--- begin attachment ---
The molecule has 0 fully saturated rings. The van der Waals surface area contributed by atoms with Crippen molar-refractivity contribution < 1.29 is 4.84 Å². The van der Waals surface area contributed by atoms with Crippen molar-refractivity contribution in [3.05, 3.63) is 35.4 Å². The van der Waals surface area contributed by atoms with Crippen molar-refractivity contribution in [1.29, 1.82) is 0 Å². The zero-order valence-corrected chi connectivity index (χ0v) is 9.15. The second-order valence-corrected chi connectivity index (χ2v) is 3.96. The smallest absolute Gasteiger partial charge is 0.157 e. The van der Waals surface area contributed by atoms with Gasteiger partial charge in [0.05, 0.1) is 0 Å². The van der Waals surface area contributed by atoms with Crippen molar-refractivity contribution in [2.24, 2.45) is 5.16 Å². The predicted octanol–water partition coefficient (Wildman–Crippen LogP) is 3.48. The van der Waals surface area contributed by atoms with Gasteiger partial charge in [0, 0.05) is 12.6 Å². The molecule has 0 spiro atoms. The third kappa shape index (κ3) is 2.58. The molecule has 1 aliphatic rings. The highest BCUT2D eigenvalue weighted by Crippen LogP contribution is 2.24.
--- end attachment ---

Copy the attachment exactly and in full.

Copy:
The molecule has 0 fully saturated rings. The van der Waals surface area contributed by atoms with Crippen molar-refractivity contribution < 1.29 is 4.84 Å². The van der Waals surface area contributed by atoms with Crippen molar-refractivity contribution in [3.05, 3.63) is 35.4 Å². The van der Waals surface area contributed by atoms with Crippen molar-refractivity contribution in [1.29, 1.82) is 0 Å². The zero-order valence-corrected chi connectivity index (χ0v) is 9.15. The second-order valence-corrected chi connectivity index (χ2v) is 3.96. The smallest absolute Gasteiger partial charge is 0.157 e. The van der Waals surface area contributed by atoms with Gasteiger partial charge in [0.05, 0.1) is 0 Å². The van der Waals surface area contributed by atoms with Crippen molar-refractivity contribution in [2.24, 2.45) is 5.16 Å². The predicted octanol–water partition coefficient (Wildman–Crippen LogP) is 3.48. The van der Waals surface area contributed by atoms with Gasteiger partial charge in [0, 0.05) is 12.6 Å². The molecule has 0 spiro atoms. The third kappa shape index (κ3) is 2.58. The molecule has 1 aliphatic rings. The highest BCUT2D eigenvalue weighted by Crippen LogP contribution is 2.24.